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post #1 of 5 Old 09-09-2010 Thread Starter
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5 Masted Schooner Discovered Off Monomoy

5 masted, 300 foot, Dorothy Palmer shipwreck discovered off Monomoy on Cape Cod:

Historic Shipwreck Discovered off Cape Cod | BoatingLocal.com


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post #2 of 5 Old 09-09-2010
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Interesting story-how many of you in US know that right up to WW1 The US was building wooden bulk carriers most of which were steam powered whilst the UK et al were building in iron and steel.
This was because that the US had plentyful supplies of wood wheras it wasnt until the early 1900s that it overtook the likes of Britain and Germany in steel production.
Also right up to the beginning of the 20th c the US primarily used charcoal rather than coal to produce steel again because wood was far easier and cheaper to access than coal.
These wooden ships were just as good as their iron and steel couterparts other than the increbible thickness of their hulls.
I was recently reading a very interesting book on the schooners -their lives and deaths -that ran out of Nova Scotia and Newfoundland to the Grandbanks and transatlantic to the UK.
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Originally Posted by ffiill View Post
Interesting story-how many of you in US know that right up to WW1 The US was building wooden bulk carriers most of which were steam powered whilst the UK et al were building in iron and steel.
This was because that the US had plentyful supplies of wood wheras it wasnt until the early 1900s that it overtook the likes of Britain and Germany in steel production.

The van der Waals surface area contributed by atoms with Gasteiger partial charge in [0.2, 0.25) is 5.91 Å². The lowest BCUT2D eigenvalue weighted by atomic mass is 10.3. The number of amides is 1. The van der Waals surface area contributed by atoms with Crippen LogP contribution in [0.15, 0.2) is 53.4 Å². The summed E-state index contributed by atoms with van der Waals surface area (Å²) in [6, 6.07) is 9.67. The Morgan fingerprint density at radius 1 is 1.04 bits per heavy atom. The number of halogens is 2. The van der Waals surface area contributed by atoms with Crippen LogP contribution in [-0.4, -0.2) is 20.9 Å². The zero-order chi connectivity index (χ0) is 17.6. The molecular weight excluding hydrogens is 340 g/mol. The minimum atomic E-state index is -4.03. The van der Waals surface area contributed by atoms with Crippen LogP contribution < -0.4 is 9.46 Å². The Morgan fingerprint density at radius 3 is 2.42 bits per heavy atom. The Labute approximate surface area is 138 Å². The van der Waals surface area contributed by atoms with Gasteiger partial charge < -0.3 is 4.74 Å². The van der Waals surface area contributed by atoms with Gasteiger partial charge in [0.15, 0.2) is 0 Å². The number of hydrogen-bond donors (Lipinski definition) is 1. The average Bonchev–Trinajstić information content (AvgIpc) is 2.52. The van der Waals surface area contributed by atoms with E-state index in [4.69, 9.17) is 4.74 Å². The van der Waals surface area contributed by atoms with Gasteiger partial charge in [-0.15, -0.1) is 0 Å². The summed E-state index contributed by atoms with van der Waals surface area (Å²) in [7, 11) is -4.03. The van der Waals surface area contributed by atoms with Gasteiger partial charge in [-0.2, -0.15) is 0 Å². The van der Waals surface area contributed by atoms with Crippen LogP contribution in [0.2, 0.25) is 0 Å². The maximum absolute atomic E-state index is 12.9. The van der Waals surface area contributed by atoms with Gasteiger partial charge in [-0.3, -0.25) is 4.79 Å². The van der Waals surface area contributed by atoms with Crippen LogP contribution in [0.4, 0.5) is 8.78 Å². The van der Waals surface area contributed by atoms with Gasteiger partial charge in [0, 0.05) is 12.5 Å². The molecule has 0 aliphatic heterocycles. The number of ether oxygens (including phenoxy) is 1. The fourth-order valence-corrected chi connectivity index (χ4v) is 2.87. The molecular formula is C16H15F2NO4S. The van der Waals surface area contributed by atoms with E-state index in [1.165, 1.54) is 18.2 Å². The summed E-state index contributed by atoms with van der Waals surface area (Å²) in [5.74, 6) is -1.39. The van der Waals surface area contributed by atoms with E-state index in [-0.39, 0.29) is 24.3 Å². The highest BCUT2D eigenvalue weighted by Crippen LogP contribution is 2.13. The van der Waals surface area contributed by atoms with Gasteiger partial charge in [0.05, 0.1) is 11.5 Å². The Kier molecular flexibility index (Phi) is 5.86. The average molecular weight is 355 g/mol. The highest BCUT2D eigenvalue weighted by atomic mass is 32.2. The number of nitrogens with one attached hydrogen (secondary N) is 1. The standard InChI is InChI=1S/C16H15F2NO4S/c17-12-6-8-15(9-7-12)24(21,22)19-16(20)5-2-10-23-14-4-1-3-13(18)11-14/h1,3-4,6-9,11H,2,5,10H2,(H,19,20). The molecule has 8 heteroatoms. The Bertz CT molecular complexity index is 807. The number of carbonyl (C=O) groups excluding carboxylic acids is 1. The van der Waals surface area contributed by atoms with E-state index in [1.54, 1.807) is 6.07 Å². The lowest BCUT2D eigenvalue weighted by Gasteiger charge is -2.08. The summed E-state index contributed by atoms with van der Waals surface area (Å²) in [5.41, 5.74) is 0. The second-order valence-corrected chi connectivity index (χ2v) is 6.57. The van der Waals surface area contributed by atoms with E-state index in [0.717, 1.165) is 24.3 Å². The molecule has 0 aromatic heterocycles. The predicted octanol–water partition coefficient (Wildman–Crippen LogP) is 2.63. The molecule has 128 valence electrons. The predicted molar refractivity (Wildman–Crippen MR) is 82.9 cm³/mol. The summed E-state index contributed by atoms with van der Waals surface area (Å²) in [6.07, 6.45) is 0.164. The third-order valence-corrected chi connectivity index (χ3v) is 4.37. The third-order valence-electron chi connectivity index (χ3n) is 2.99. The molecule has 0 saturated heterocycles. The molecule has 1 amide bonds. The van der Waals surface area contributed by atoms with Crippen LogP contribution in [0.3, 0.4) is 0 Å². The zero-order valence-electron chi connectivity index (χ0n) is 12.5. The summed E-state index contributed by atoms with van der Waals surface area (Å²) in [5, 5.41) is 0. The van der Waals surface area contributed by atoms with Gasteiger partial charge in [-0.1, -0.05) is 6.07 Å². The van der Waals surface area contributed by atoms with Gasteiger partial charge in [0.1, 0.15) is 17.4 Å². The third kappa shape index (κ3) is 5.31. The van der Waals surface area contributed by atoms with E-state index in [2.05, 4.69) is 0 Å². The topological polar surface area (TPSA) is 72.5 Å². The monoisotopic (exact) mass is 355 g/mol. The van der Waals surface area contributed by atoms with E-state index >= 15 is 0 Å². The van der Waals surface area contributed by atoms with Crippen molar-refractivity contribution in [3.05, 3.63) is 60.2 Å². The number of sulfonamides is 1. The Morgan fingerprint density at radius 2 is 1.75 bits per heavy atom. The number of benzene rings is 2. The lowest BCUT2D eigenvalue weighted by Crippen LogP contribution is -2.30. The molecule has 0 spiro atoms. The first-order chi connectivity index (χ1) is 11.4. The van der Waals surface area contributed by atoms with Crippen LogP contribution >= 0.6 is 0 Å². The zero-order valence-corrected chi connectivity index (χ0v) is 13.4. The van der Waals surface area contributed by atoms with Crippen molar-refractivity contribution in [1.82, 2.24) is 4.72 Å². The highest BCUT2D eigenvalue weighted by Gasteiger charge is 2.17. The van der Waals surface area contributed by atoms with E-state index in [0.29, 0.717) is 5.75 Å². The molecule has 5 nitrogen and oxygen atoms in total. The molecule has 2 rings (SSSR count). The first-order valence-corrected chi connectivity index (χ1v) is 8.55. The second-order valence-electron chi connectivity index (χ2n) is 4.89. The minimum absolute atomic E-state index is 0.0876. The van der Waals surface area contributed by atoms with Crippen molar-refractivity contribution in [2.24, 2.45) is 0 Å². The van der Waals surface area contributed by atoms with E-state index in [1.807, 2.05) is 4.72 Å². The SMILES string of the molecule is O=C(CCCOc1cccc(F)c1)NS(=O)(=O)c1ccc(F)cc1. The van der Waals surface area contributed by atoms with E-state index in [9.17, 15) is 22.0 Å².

Also right up to the beginning of the 20th c the US primarily used charcoal rather than coal to produce steel again because wood was far easier and cheaper to access than coal.
These wooden ships were just as good as their iron and steel couterparts other than the increbible thickness of their hulls.
I was recently reading a very interesting book on the schooners -their lives and deaths -that ran out of Nova Scotia and Newfoundland to the Grandbanks and transatlantic to the UK.
Yup!
Even a lot of photos from New York Harbor around 1900-1910 still show an abundance of wooden ships, and wooden sailing ships.


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post #4 of 5 Old 09-10-2010
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I was recently reading a very interesting book on the schooners -their lives and deaths -that ran out of Nova Scotia and Newfoundland to the Grandbanks and transatlantic to the UK.
If you enjoyed that book, I would suggest another that I hope you'd find equally interesting. It's called Thomas F. McManus and the American Fishing Schooners, by W. Dunne.

Available from Mystic Seaport. The photos and line drawings alone are worth the price of the book. But it's also a fascinating historical read. I especially enjoyed the chapters concerning the rivalry between the Canadian and New England fishing schooners, culminating in the race that Bluenose won.


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post #5 of 5 Old 09-10-2010
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The rivalry between the Novies and the Gloucestermen went on for many years. Two excellent recent books on this topic: Caught in Irons by Michael Santos and A Race for Real Sailors by Keith McLaren.

In Nova Scotia they still have their priorities in order - BLUENOSE II is undergoing a major rebuild. Meanwhile here in Massachusetts our historic schooner, ERNESTINA, ex EFFIE M. MORRISSEY is struggling to survive. And in Virginia, the beautiful new replica pilot schooner VIRGINIA has been decommissioned for lack of funding.

O Canada.

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